Multi-family properties are great investments that have multiple tenants ensuring you are able to build equity in the property quickly and efficiently. But as with every niche in real estate, there are times to buy, times to hold and times to sell a property. Here are signs it is time to sell your multi-family property in Central Florida. Pay attention to them to avoid holding on too long and losing money in the process.
Rental Market Changes
When you bought the property, you had tenants lined up and ready to sign long-term leases. The neighborhood was desirable with great schools. Suddenly you find yourself flipping through tenants who can no longer afford the rent payments. More and more places are vacant and you are seeing a strong decline in the neighborhood schools and amenities. This might be a time to consider selling your multi-family property, especially if you are not living in one of the units.
If rents are going down but interest rates haven’t changed or you are unable to refinance for better mortgage terms, your multi-family property could quickly become a sinkhole of money going out and not enough coming in. There are also times when people find that rental prices and mortgage prices are effectively the same, thus it becomes expensive to rent because they never get any equity. These are market conditions that are signs to consider selling the property.
A change in the rental market is not the only reason you may have tenant issues. You may see that crime is up in the neighborhood and suspect that there are prohibited activities going on in the area and possibly in your property. If you fear that the incident isn’t isolated, it may be time to consider selling.
If tenants are allowed subleases or unauthorized people to live in the property, you could be at risk of losing funds, having property damage and lose potential profits in increased maintenance and utility costs. Worse, if tenants are using the property as a hub for illegal activities such as drugs or prostitution, there is the potential for seizure of the property by government authorities. This is a risk you don’t want.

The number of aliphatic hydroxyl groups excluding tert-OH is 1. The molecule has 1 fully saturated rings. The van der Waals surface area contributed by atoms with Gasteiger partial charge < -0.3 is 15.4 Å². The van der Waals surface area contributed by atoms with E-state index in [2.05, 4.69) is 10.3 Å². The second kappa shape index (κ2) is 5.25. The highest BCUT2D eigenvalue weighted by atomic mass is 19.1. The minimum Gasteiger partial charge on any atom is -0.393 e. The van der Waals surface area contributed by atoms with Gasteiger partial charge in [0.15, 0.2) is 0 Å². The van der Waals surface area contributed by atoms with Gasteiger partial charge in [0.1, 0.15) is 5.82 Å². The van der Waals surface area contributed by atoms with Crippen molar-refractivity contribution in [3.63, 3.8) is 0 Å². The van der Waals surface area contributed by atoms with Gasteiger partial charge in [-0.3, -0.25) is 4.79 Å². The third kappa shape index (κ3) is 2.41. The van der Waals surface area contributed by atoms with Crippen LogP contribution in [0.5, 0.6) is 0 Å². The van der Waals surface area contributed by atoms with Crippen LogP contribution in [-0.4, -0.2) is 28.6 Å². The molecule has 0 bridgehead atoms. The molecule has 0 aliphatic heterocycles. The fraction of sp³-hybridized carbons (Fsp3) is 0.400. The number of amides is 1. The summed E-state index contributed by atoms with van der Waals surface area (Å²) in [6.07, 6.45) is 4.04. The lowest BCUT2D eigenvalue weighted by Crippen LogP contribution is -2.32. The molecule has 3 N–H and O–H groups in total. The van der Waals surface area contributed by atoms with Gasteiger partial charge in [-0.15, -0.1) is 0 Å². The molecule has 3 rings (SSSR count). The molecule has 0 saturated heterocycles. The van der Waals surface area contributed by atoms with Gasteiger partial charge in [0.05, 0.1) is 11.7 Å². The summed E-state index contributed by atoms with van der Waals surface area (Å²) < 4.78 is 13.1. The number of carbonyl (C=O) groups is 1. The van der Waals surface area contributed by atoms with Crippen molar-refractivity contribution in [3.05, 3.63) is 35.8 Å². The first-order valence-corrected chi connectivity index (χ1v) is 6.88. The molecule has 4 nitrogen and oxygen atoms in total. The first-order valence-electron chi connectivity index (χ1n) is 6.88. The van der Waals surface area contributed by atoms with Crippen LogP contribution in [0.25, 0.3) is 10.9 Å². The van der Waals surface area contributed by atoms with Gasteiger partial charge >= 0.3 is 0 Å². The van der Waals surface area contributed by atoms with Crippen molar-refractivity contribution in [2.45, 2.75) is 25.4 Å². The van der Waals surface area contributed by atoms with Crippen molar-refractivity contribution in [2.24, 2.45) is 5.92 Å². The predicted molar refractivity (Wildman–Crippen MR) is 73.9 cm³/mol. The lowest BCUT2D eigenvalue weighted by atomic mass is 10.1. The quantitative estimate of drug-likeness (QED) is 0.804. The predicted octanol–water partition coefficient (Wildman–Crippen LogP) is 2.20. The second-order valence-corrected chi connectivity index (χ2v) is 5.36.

Keeping an investment property is a time commitment. You must manage the property by taking the time to collect rents, advertise for new tenants, fix and maintain the property. If you have been doing this and no longer have the time, you might consider hiring a firm to do it. If the numbers don’t make sense to pay someone, it might be time to sell.
This happens often when an investor buys a property in one area that is convenient to his home but then moves out of the area. If the revenues of the property don’t warrant a property manager, investors often decide to flip the property into a new one closer to home or cash out.
Buying commercial property has tax consequences. While you own the property, you get the benefit of deductions and depreciation. If you don’t hold the property for at least two years before selling, you could be paying short-term capital gains. If you hold it longer, you may still pay gains but at the lower, long-term capital gain rate. If the real estate market has declined, at least in the area of the multi-family home, it might be a good time to take a loss and offset other gains you may have in your real estate portfolio.
If you are unsure about the timing of selling your multi-family property, speak with one of our professional real estate agents. We can help you run the numbers to see if selling or holding is your best bet at this time.